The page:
Deconstructing the JNC 7 – Part 1

JNC 7 is a document created by the United States National Heart, Lung and Blood Institute last August 2004. Its complete name is “The Seventh Report of the Joint National Committee on Prevention, Detection, Evaluation and Treatment of High Blood Pressure.” The report claims no remuneration was paid to any of the writers involved.

However, financial disclosures of the Executive Committee revealed that most of their individual researches were funded by different pharmaceutical companies. Financial information on other committees was not provided.

 

The complete report is claimed as an adjunct to other JNC 7 products which are listed below:

  • the JNC 7 Express
  • Facts About the DASH Eating Plan
  • Your Guide to Lowering High Blood Pressure
  • Reference Card from the JNC 7 for clinicians
  • Blood Pressure Wallet Card for patients
  • Palm application of the JNC 7 recommendations

The main objective of the JNC 7 is “to provide an evidence-based approach to the prevention and management of hypertension.”

The following conclusions can be drawn from this report:

  • systolic blood pressure (SBP) of >140 mmHg is a more important cardiovascular disease (CVD) risk factor than diastolic BP (DBP)
  • beginning at 115/75 mmHg, CVD risk doubles for each increment of 20/10 mmHg
  • those who are normotensive at 55 years of age will have a 90 percent lifetime risk of developing hypertension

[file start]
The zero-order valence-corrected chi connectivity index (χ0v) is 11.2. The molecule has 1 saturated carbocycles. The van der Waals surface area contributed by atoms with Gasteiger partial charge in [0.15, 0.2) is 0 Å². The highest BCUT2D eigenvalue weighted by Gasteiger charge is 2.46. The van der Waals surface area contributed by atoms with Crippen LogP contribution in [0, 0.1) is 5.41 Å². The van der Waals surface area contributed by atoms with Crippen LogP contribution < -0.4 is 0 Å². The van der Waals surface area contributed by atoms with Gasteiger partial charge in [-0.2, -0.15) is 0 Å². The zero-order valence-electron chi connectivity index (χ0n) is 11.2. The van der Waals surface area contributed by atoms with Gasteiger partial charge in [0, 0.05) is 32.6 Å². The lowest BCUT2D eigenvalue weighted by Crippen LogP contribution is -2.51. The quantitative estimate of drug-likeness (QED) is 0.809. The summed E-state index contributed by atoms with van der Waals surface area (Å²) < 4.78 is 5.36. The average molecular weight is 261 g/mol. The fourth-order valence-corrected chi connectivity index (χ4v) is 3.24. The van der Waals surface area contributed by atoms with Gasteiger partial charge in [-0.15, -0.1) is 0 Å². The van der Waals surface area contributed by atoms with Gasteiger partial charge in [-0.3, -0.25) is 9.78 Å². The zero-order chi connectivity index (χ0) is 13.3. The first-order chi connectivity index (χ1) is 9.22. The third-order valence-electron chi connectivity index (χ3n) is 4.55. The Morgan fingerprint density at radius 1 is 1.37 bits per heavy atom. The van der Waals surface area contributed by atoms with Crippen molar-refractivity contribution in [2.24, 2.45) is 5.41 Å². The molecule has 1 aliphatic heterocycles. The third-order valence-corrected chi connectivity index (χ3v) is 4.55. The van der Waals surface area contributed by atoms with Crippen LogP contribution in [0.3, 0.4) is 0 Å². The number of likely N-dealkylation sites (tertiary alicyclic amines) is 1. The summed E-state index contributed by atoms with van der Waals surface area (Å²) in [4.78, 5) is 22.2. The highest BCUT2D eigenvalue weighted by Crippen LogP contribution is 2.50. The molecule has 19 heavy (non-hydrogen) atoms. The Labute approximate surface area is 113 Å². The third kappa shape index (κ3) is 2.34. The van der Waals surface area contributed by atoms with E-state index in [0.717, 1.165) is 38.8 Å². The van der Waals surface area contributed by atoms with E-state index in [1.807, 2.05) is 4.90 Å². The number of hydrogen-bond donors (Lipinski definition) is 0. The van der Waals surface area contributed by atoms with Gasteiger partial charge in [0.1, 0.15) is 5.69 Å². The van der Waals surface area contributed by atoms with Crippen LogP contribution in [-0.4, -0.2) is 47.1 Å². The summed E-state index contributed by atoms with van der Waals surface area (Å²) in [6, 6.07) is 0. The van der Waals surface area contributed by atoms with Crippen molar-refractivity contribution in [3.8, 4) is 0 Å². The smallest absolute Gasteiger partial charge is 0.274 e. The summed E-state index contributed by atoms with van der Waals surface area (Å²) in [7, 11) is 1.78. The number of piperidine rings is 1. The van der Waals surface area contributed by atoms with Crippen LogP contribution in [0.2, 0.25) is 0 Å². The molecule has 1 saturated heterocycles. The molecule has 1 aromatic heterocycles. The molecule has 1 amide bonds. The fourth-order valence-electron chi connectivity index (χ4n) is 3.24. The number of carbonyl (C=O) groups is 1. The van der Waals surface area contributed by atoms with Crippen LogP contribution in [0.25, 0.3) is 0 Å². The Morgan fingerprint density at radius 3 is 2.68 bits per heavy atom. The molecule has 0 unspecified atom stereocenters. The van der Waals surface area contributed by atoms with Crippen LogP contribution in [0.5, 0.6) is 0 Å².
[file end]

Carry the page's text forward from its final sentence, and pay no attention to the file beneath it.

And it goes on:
• prehypertensive individuals (SBP 120–139 mmHg or DBP 80–89 mmHg) require health promoting lifestyle modifications to prevent the progressive rise in blood pressure and CVD
  • for uncomplicated hypertension, thiazide diuretic should be used in drug treatment for most, either alone or combined with drugs from other classes
  • this report delineates specific high-risk conditions, which are compelling indications for the use of other antihypertensive drug classes (angiotensin-converting enzyme inhibitors, angiotensin-receptor blockers, beta blockers, calcium channel blockers)
  • two or more antihypertensive medications will be required to achieve goal BP (<140/90 mmHg, or <130/80 mmHg for patients with diabetes and chronic kidney disease)
  • for patients whose BP is >20 mmHg above the SBP goal or 10 mmHg above the DBP goal, initiation of therapy using two agents, one of which usually will be a thiazide diuretic, should be considered
  • Regardless of therapy or care, hypertension will only be controlled if patients are motivated to stay on their treatment plan

JNC 7 is the current best practice used to treat hypertension. My aim is to provide a concise description from it. While most of the text presented here are lifted straight from the text in order to preserve the content, I will try to present my understanding of the subject matter. Also, I am devising a concept hypertensive clinic for primary care physicians. In order for me to achieve this, I must have a thorough knowledge about JNC 7. So bear with me as I go through this lengthy deconstruction.

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